BOX 3.1
The USGS Web Presence for International Science

The committee had the advantage of becoming well informed about the Survey’s international science activities from a variety of sources both within and external to the USGS. These sources included published literature, personal communication with and presentations from individuals familiar with USGS international work, and information from various parts of the USGS website.

Examination of the USGS website revealed no central listing or description of all of the Survey’s ongoing international projects. Some international information was found through a search on the USGS website for the word “international” or using the “International Activities” link near the bottom of the “About USGS” page. These options lead the viewer to the page for the Office of International Programs (OIP), which has informative descriptions of the OIP and how the USGS conducts its international activities, but no information on the many and diverse international projects themselves.

On the web pages for the individual mission areas, descriptions or mention of international science activities is inconsistent. Some mission areas, such as Energy and Minerals, describe their international activities seamlessly, together with their domestic activities on the mission area’s main page. For other mission areas, international work that the committee knows to be taking place is difficult to find on the mission area’s web pages or elsewhere on the Survey website.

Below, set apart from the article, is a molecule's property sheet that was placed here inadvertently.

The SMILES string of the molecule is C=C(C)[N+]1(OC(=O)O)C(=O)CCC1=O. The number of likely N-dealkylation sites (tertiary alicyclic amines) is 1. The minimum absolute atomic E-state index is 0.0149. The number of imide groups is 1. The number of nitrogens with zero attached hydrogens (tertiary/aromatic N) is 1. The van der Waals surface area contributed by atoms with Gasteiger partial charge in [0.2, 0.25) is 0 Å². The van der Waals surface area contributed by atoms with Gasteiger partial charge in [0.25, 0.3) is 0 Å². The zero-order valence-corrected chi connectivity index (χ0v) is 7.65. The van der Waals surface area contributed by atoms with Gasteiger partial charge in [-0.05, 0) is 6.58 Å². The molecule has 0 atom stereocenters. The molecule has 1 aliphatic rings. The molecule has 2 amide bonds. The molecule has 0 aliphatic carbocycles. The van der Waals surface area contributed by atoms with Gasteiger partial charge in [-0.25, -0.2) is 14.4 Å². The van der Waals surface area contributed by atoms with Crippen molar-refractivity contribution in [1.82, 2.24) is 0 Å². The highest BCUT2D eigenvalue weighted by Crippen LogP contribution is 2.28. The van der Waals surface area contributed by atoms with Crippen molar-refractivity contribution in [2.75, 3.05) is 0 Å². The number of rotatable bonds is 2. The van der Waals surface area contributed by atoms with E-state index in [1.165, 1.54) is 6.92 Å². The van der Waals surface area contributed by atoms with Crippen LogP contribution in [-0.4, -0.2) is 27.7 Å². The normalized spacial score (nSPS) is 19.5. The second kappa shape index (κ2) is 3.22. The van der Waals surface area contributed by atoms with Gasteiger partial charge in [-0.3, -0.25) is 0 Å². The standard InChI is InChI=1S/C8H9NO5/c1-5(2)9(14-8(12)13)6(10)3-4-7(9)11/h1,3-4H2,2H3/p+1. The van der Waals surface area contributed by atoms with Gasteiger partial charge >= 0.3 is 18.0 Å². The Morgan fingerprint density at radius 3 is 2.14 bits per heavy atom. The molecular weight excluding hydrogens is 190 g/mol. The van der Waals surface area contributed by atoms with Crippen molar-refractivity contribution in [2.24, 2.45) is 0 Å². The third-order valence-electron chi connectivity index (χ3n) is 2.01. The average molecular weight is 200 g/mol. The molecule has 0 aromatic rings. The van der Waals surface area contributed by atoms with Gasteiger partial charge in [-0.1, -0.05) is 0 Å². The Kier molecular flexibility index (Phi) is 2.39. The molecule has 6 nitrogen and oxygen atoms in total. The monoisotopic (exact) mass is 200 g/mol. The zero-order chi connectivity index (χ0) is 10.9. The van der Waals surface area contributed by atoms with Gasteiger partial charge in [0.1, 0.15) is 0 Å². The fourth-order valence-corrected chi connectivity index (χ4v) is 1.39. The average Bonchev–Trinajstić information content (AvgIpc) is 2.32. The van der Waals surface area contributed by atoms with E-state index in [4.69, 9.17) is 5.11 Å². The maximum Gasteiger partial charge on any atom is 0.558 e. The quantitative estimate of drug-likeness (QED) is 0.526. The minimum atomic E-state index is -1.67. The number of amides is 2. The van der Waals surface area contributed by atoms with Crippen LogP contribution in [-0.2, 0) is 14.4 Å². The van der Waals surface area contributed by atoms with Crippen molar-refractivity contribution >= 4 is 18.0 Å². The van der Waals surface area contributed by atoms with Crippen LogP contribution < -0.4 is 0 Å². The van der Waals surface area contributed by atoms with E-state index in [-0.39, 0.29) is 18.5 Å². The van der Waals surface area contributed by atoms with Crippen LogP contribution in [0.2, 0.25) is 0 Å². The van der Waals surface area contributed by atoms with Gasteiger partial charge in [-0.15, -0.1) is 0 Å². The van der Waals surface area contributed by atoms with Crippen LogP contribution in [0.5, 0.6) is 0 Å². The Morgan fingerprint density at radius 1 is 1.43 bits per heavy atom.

In the same vein, information about publications—whether official USGS reports, fact sheets or other publications, or articles in peer-reviewed journals—that have resulted from international activities are not collected in a central location or organized within the individual mission area pages. With assistance from the USGS library staff, the committee was able to generate a bibliography of peer-reviewed journal articles by USGS scientists and collaborators on international work; a selection from that bibliography of nearly 300 journal articles is provided in Appendix E.

The lack of consistency with respect to a web presence for international science on the USGS web site is significant because the value of this Survey work— identified and described in this chapter by the committee through access to many well-informed sources—would not be evident to someone in the general public attempting to understand more about USGS international science. The websites of the Geological Surveys of Denmark and Greenland, the British Geological Survey, and of the Bureau de Recherches Géologiques et Minières (;; are examples of other national geological surveys with direct links on the organizations’ main web pages to centralized, informative descriptions (and maps) of their international work.

and other mission areas as a core mission responsibility, and identifies key activities and strategies related to sustainable resource management (DOI, 2011).

The USGS has clarified its priorities for climate and land-use change in a recent document entitled USGS Global Change Science Strategy: A Framework for Understanding and Responding to Climate and Land-Use Change (Burkett et al., 2011; hereafter referred to as the GCSS report). The GCSS report describes the science necessary to “broadly inform global change policy,” identifies core competencies in global change science, and outlines key research questions and strategic goals. The six major research goals are to improve understanding

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